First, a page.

Jul 08, 2018
Kim Albertsson, Piero Altoe, Dustin Anderson, Michael Andrews, Juan Pedro Araque Espinosa, Adam Aurisano, Laurent Basara, Adrian Bevan, Wahid Bhimji, Daniele Bonacorsi, Paolo Calafiura, Mario Campanelli, Louis Capps, Federico Carminati, Stefano Carrazza, Taylor Childers, Elias Coniavitis, Kyle Cranmer, Claire David, Douglas Davis, Javier Duarte, Martin Erdmann, Jonas Eschle, Amir Farbin, Matthew Feickert, Nuno Filipe Castro, Conor Fitzpatrick, Michele Floris, Alessandra Forti, Jordi Garra-Tico, Jochen Gemmler, Maria Girone, Paul Glaysher, Sergei Gleyzer, Vladimir Gligorov, Tobias Golling, Jonas Graw, Lindsey Gray, Dick Greenwood, Thomas Hacker, John Harvey, Benedikt Hegner, Lukas Heinrich, Ben Hooberman, Johannes Junggeburth, Michael Kagan, Meghan Kane, Konstantin Kanishchev, Przemysław Karpiński, Zahari Kassabov, Gaurav Kaul, Dorian Kcira, Thomas Keck, Alexei Klimentov, Jim Kowalkowski, Luke Kreczko, Alexander Kurepin, Rob Kutschke, Valentin Kuznetsov, Nicolas Köhler, Igor Lakomov, Kevin Lannon, Mario Lassnig, Antonio Limosani, Gilles Louppe, Aashrita Mangu, Pere Mato, Narain Meenakshi, Helge Meinhard, Dario Menasce, Lorenzo Moneta, Seth Moortgat, Mark Neubauer, Harvey Newman, Hans Pabst, Michela Paganini, Manfred Paulini, Gabriel Perdue, Uzziel Perez, Attilio Picazio, Jim Pivarski, Harrison Prosper, Fernanda Psihas, Alexander Radovic, Ryan Reece, Aurelius Rinkevicius, Eduardo Rodrigues, Jamal Rorie, David Rousseau, Aaron Sauers, Steven Schramm, Ariel Schwartzman, Horst Severini, Paul Seyfert, Filip Siroky, Konstantin Skazytkin, Mike Sokoloff, Graeme Stewart, Bob Stienen, Ian Stockdale, Giles Strong, Savannah Thais, Karen Tomko, Eli Upfal, Emanuele Usai, Andrey Ustyuzhanin, Martin Vala, Sofia Vallecorsa, Mauro Verzetti, Xavier Vilasís-Cardona, Jean-Roch Vlimant, Ilija Vukotic, Sean-Jiun Wang, Gordon Watts, Michael Williams, Wenjing Wu, Stefan Wunsch, Omar Zapata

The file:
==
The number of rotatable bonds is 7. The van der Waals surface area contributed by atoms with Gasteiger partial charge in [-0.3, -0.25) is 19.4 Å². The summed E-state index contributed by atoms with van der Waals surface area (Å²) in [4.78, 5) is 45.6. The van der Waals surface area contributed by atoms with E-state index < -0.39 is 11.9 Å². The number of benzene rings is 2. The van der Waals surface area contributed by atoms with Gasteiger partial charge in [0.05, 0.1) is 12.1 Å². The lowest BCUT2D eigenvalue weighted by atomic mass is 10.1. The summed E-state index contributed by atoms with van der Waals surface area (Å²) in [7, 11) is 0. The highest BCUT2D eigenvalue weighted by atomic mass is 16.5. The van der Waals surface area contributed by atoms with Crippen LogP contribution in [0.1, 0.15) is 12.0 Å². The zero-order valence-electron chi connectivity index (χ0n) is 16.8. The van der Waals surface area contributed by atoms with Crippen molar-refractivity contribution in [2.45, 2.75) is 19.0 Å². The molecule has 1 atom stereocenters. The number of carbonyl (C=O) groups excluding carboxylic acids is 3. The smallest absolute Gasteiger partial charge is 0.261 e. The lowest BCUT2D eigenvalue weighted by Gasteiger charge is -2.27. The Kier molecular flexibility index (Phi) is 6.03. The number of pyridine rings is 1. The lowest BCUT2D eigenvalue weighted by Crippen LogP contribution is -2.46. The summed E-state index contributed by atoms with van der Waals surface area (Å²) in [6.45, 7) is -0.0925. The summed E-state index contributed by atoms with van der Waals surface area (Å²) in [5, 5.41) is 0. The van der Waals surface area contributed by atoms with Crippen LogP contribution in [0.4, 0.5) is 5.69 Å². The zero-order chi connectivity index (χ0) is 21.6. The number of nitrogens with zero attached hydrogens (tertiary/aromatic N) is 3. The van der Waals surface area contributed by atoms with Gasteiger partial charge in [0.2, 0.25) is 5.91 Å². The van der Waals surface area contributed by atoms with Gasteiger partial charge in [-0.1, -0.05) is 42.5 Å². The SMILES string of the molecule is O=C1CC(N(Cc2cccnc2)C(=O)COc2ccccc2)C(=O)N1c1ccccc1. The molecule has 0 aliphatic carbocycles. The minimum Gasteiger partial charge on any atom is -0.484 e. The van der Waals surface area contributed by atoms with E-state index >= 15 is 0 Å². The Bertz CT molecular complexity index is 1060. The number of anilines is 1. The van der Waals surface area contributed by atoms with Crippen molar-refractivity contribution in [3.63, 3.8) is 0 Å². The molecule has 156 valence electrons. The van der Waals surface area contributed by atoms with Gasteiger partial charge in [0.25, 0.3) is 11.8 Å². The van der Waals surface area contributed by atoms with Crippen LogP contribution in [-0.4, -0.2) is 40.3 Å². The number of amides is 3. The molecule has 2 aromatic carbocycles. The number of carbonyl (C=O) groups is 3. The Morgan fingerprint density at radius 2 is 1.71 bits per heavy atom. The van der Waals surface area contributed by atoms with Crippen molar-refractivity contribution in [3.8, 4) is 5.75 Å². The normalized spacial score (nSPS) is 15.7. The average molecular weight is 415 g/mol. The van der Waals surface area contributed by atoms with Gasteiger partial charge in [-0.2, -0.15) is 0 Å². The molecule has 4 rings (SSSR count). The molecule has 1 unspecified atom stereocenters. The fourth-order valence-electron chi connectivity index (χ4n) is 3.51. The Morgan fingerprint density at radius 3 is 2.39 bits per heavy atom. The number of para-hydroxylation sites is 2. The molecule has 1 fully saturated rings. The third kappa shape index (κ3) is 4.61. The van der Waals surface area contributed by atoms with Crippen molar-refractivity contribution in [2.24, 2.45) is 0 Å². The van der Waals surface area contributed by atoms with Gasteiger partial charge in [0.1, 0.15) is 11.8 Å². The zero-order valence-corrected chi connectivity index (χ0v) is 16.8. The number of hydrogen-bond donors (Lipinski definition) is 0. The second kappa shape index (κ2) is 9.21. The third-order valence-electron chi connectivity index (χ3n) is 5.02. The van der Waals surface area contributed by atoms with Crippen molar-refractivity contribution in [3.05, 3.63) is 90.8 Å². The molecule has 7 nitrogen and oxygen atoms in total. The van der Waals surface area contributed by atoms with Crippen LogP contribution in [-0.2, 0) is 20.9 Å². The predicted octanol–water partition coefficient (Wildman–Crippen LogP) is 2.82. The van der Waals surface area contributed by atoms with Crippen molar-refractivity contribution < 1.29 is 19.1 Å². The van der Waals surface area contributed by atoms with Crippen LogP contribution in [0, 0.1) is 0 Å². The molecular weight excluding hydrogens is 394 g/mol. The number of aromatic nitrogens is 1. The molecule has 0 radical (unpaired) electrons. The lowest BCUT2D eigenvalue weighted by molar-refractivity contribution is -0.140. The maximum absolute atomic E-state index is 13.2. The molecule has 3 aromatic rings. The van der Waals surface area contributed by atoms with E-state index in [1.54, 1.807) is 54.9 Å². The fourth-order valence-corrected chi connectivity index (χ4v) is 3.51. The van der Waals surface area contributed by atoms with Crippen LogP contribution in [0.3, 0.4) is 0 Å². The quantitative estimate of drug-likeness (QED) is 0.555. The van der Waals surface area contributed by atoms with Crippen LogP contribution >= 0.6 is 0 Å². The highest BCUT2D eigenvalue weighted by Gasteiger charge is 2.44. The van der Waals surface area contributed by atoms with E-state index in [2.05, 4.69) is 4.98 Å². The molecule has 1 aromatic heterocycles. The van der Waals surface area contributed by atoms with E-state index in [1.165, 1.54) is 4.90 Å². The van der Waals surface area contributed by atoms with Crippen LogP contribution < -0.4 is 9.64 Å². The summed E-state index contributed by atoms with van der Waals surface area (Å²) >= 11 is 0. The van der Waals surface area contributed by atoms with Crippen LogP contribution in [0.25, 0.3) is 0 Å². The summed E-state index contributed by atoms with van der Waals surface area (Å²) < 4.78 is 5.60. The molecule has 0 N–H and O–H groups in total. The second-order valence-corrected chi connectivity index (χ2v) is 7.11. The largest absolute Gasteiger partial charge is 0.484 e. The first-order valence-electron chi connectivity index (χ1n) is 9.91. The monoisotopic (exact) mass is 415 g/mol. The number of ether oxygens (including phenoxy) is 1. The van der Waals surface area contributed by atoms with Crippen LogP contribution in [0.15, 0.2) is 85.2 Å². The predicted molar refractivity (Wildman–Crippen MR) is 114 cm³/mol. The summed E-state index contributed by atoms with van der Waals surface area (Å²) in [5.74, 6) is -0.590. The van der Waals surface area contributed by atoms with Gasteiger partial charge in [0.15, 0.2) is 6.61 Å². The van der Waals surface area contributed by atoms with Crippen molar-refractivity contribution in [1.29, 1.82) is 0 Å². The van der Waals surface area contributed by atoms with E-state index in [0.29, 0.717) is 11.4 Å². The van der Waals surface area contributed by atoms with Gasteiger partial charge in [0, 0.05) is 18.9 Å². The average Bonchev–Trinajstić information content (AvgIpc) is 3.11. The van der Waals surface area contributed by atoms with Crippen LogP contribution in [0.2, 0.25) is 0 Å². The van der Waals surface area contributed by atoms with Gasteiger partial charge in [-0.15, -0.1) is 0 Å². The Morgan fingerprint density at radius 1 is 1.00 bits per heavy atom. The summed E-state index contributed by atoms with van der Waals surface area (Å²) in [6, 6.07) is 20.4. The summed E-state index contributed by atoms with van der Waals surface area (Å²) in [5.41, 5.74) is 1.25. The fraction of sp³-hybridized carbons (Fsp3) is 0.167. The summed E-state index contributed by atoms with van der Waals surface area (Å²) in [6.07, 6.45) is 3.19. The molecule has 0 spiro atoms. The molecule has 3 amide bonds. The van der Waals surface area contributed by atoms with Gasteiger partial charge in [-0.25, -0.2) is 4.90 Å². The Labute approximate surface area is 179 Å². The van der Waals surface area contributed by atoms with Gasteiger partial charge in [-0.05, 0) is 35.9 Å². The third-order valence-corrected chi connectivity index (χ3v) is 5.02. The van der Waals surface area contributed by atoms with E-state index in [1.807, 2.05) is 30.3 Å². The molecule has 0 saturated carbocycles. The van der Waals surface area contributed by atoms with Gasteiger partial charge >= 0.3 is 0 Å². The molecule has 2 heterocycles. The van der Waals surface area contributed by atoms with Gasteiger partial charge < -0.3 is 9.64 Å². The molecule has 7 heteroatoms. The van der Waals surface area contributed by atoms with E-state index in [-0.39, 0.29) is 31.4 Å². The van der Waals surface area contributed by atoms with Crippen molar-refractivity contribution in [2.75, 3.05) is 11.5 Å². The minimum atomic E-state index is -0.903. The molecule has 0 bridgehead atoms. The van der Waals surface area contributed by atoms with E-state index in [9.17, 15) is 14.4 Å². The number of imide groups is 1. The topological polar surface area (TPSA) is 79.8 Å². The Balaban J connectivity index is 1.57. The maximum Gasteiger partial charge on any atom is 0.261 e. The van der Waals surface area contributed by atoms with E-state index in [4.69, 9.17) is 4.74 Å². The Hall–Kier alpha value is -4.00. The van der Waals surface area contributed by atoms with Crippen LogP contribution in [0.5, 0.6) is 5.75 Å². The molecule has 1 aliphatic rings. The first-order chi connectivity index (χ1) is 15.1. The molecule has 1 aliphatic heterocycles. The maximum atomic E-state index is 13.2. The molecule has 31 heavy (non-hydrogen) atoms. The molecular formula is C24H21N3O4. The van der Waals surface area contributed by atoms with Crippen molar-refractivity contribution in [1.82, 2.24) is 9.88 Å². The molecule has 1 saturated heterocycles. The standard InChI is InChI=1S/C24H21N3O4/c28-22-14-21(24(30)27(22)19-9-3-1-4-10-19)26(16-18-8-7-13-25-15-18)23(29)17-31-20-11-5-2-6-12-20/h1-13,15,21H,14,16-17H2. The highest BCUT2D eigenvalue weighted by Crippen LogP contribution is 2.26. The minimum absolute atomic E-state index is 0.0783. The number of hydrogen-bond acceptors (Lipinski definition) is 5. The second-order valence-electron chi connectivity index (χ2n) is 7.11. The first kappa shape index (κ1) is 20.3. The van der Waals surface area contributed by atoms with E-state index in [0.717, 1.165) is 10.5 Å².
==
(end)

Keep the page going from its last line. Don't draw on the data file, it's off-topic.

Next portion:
Machine learning is an important research area in particle physics, beginning with applications to high-level physics analysis in the 1990s and 2000s, followed by an explosion of applications in particle and event identification and reconstruction in the 2010s. In this document we discuss promising future research and development areas in machine learning in particle physics with a roadmap for their implementation, software and hardware resource requirements, collaborative initiatives with the data science community, academia and industry, and training the particle physics community in data science. The main objective of the document is to connect and motivate these areas of research and development with the physics drivers of the High-Luminosity Large Hadron Collider and future neutrino experiments and identify the resource needs for their implementation. Additionally we identify areas where collaboration with external communities will be of great benefit.

* Editors: Sergei Gleyzer, Paul Seyfert and Steven Schramm